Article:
• “The more we let death- and even the threats of extinction- into our soul, the more we can appreciate the current vitality of life in its many forms.” Yep, seeing the Great Barrier Reef die off but admiring the little life that is left is a great example of this.


Environmental News

22 arrests in climate change protest in the UK

Protesters blockading the offices of the UK's energy department

The demonstrators blocked entry to the energy department offices in London by lying chained together on the pavement, while some glued themselves to the doors of the department building.

“Change comes when people are willing to commit acts of peaceful civil disobedience. Fifty people in jail for a short time is likely to bring the ecological crisis into the public consciousness.”

The protesters want cabinet members to ‘tell the truth’ about the seriousness of the environmental crisis and to set up a People’s Assembly of ordinary citizens to decide priorities for reshaping the economy so that protecting the climate becomes Number One priority.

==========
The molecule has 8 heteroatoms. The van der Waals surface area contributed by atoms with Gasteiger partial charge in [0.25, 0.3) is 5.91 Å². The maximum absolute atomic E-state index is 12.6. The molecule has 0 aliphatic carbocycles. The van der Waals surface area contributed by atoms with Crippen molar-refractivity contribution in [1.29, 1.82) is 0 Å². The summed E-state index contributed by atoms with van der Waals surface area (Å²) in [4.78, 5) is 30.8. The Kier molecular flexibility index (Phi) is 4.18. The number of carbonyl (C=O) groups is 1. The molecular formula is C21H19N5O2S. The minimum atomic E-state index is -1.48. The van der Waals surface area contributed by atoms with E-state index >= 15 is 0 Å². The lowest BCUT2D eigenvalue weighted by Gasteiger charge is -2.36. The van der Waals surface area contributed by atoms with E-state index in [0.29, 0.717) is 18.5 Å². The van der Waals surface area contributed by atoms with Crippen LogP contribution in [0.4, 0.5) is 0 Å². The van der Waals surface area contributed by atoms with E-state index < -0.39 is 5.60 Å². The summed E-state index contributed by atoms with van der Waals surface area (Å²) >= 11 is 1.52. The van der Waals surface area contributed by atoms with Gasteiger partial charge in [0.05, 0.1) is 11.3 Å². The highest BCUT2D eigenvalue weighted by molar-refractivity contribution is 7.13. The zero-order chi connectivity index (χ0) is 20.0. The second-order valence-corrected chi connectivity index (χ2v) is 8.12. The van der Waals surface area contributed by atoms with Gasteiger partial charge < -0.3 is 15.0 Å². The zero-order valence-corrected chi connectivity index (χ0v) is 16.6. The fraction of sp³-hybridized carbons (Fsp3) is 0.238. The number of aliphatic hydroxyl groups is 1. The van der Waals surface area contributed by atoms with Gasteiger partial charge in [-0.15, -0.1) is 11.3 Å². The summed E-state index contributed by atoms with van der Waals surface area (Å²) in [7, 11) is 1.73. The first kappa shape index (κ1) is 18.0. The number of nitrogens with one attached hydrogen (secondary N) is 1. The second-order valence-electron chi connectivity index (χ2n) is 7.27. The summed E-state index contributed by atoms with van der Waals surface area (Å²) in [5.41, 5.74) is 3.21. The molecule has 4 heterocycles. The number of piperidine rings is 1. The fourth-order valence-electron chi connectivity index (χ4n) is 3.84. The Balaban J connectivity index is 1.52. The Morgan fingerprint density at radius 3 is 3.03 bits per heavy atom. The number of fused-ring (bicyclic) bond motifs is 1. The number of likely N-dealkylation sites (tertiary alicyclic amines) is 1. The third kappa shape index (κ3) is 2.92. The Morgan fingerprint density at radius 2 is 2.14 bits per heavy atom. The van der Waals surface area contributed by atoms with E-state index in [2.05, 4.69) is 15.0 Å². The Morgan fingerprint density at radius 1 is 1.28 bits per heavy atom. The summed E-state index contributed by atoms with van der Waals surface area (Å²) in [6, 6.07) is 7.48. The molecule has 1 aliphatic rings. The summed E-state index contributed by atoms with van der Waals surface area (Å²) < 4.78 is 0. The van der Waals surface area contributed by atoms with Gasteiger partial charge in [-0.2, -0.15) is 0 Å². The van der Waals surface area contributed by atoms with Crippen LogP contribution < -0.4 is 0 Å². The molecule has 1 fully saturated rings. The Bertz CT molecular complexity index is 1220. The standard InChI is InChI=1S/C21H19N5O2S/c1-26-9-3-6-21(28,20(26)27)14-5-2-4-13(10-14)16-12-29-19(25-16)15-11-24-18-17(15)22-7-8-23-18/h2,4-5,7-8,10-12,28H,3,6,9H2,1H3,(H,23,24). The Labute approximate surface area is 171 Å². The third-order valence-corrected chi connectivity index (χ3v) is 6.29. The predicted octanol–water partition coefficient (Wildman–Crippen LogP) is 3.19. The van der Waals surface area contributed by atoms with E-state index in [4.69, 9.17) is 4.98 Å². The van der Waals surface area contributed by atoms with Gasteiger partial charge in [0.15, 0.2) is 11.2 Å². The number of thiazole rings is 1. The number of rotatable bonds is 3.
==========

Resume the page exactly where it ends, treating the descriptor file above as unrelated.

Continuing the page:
For this particular protest, they were aiming to cancel projects that will increase emissions in the UK, like fracking.

I love the ‘extinction rebellion’ shirt.

Weak 13 – Genaro

November 14, 2018

What we think abt. When we try no think abt. Global Warming

‘What we Think About’ was interesting, the thoughts conveyed about society in relation to global warming were refreshing. This was due to the lens of commentary Stoknes uses in the book; the rationale, and responses global warming deniers use, and the failed attempts of activists to change their minds. Stoknes uses two definitions of denial, specifically “active” & “passive.” With active denial, you basically have people who are aware of the facts, but actively try to suppress or dismiss them as false–i.e. Trump–through a response to a certain area of there life would be negatively affected by admitting to truths, and how they would have to abide by things that don’t line up with their beliefs. Those who cannot envision a future affected by anthropogenic climate change, due to a lack of awareness beyond one’s own personal sphere, most specifically the geographic northern nations.